Lovely work from Imaginary Forces for Netflix’s latest cult show ‘Stranger Things’. By pairing 70’s type classics Benguiat (Ed Benguiat) and Avant Garde (Herb Lubalin) they’ve managed to use two of my possible all-time favourite typefaces by two of my type design heroes, and more importantly, made them work.
Inspired by Stephen King novel covers, which the show’s creators Matt and Ross Duffer sent to Imaginary Forces as reference, the sequence fills you with intrigue and unease. Perfectly setting the tone for the show to follow.
I think what I like about it most is the abstract details from Benguiat fading and pulsing throughout the background, showing the beauty of the typeface is in all of its fine details, before effortlessly blending together at the end. This, with the contrast of Avant Garde in the foreground, makes for what can only be described as type porn. Something rarely seen in such a commercial project, but I’m glad it made it through!
You can see more of Imaginary Forces work on their site here
Really nice typographic work from Klas Ernflo, a swedish illustrator and designer who works in Barcelona. The fine lined identity is perfectly complimented by the block type graphics created for each poster.
You can see more of his work and illustrations on his site here
Designed in keeping with her printed material (the name in Helvetica Neue 45 Light) I wanted to counter balance that rigidity with something a little softer. Using italicised Baskerville MT the identity aims to reflect the industry, who have a tradition of using established serif fonts, and to draw focus to the ampersand, which was used to highlight her initials (as & is a ligature of the latin et). This mark can also be carried through into places where a full logo isn’t practical (favicons, image watermarks etc) to maintain consistency.
One of my New Years resolutions for 2011 (and probably the only one I’ll stick to…) is to buy, and read, a new design book each month. Not just anything that’s been published though, I’ve written up a list of twelve books I’ve always thought about buying but never committed to. The first in my list is the classic ‘Marks’ by Pentagram (pictured). A 400+ page catalogue of Pentagrams many marks from over the years. From their identities for Penguin (and their children’s editions Puffin) books, the V&A and D&AD to more obscure work, like their simple piece for The Athenium hotel (shown below) it’s essential reading for any designer.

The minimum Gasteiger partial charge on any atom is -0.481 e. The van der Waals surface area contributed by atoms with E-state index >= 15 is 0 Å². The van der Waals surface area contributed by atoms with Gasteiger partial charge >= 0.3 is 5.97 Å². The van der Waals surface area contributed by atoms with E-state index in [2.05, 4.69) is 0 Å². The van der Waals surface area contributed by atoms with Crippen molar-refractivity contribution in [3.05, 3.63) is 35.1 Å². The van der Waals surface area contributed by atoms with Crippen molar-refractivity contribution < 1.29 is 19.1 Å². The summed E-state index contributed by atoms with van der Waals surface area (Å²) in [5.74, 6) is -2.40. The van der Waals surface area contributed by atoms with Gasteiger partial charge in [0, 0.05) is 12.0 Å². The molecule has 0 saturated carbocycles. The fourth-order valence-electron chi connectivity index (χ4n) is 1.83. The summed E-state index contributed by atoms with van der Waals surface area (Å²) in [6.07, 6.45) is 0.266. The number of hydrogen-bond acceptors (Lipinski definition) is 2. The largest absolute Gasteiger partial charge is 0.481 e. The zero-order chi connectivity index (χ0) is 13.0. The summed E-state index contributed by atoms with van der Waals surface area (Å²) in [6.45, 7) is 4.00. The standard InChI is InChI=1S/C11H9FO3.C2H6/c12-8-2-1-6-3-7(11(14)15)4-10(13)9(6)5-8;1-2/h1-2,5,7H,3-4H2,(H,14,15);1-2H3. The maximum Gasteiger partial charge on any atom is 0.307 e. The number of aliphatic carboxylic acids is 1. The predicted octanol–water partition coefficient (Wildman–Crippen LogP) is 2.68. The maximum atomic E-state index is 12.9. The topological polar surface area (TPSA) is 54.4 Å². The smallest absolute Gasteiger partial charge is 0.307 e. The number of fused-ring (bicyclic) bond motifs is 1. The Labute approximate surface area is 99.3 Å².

I’ve just finished working on the L.K.Bennett Ebay Outlet pages! It was a challenge to maintain brand identity while also having it made clear that it was separate from the main brand, but I think the end product achieved that quite well. With the reversed version of the logo, and black overlaid navigation it has a slightly less airy feel than the usual designs I produce for them, but still feels clean and in keeping with other elements of the brand. With limits on which photography I could use (they didn’t want to show products that weren’t being sold on Ebay as it could be misleading, and some ex campaign usage rights issues) we decided to instead use tight crops of the L.K.Bennett logo as it appears on the products. Some of the most pleasing results came from cutting in extra close to the logo embossed on the hardware of handbags or zips on boots, but all have a certain quality I think.
You can click here to see all of my work for L.K.Bennett
We’ve just started work on the L.K.Bennett iPhone App, and as the existing logo is quite wide I thought I’d design a slimmer version that would be better suited to the screens aspect. It started with efforts at slimming characters and kerning, but after a while of playing I realised that wasn’t going to work. So I decided to cut it down to just the L.K.B, but as far as App branding goes it was a little too obscure.. Following a few chats it was agreed that ‘fashion’ would be added, and after a bit of thinking/playing with it I realised that positioned correctly, and with a few tweaks, the top curl of the ‘f’ and the dot of the ‘i’ could make up the dots from L.K.B, and the logo (which in the end wasn’t used, but I still like..) turned out quite well.
You can also see it being used in earlier versions of the intro animation in my post on the ones that didn’t make the cut here.
I was approached by Silent Whispers to design their identity and web site. I have to admit I don’t really know much about Remote Viewing, but its always quite refreshing to design for a different style of client! The identity, set in an adapted version of Baskerville, aims to give both space and a feeling of openness, as well as a solid grounding from the expanded foot on the ‘p’. It was also designed with consideration for how it could be used both across all printed material and for web.
You can click here to see all of my work for Silent Whispers
This project came as a pleasant surprise after being recommended by Alexandra Leavey (see the site I designed for her here). Visit Eritrea was a site and blog design and build, as well as identity (also once the database has grown this could involve an HTML email template being set up). The idea behind the design was to have a clear and digestible layout of information, while keeping in mind the tone of the content I was working with. In the end I was pretty pleased with how the project turned out, and I hope it goes to help their cause a little. You can view the site here.
Or click here to see all of my work for Visit Eritrea